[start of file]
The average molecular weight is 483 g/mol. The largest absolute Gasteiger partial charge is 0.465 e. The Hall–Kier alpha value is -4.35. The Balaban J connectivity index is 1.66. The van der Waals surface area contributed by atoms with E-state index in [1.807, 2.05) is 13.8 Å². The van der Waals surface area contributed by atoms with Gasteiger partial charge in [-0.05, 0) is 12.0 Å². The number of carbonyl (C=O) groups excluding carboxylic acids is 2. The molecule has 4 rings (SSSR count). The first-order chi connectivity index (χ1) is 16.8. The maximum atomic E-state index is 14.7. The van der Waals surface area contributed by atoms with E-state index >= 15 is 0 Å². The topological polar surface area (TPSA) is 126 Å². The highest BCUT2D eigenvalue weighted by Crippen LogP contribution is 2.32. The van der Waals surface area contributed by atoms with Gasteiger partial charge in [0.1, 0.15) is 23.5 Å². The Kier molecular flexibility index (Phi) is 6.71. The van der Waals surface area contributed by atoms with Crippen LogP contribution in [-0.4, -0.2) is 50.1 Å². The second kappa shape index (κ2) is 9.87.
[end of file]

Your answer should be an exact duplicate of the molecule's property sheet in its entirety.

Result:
The average molecular weight is 483 g/mol. The largest absolute Gasteiger partial charge is 0.465 e. The Hall–Kier alpha value is -4.35. The Balaban J connectivity index is 1.66. The van der Waals surface area contributed by atoms with E-state index in [1.807, 2.05) is 13.8 Å². The van der Waals surface area contributed by atoms with Gasteiger partial charge in [-0.05, 0) is 12.0 Å². The number of carbonyl (C=O) groups excluding carboxylic acids is 2. The molecule has 4 rings (SSSR count). The first-order chi connectivity index (χ1) is 16.8. The maximum atomic E-state index is 14.7. The van der Waals surface area contributed by atoms with E-state index >= 15 is 0 Å². The topological polar surface area (TPSA) is 126 Å². The highest BCUT2D eigenvalue weighted by Crippen LogP contribution is 2.32. The van der Waals surface area contributed by atoms with Gasteiger partial charge in [0.1, 0.15) is 23.5 Å². The Kier molecular flexibility index (Phi) is 6.71. The van der Waals surface area contributed by atoms with Crippen LogP contribution in [-0.4, -0.2) is 50.1 Å². The second kappa shape index (κ2) is 9.87.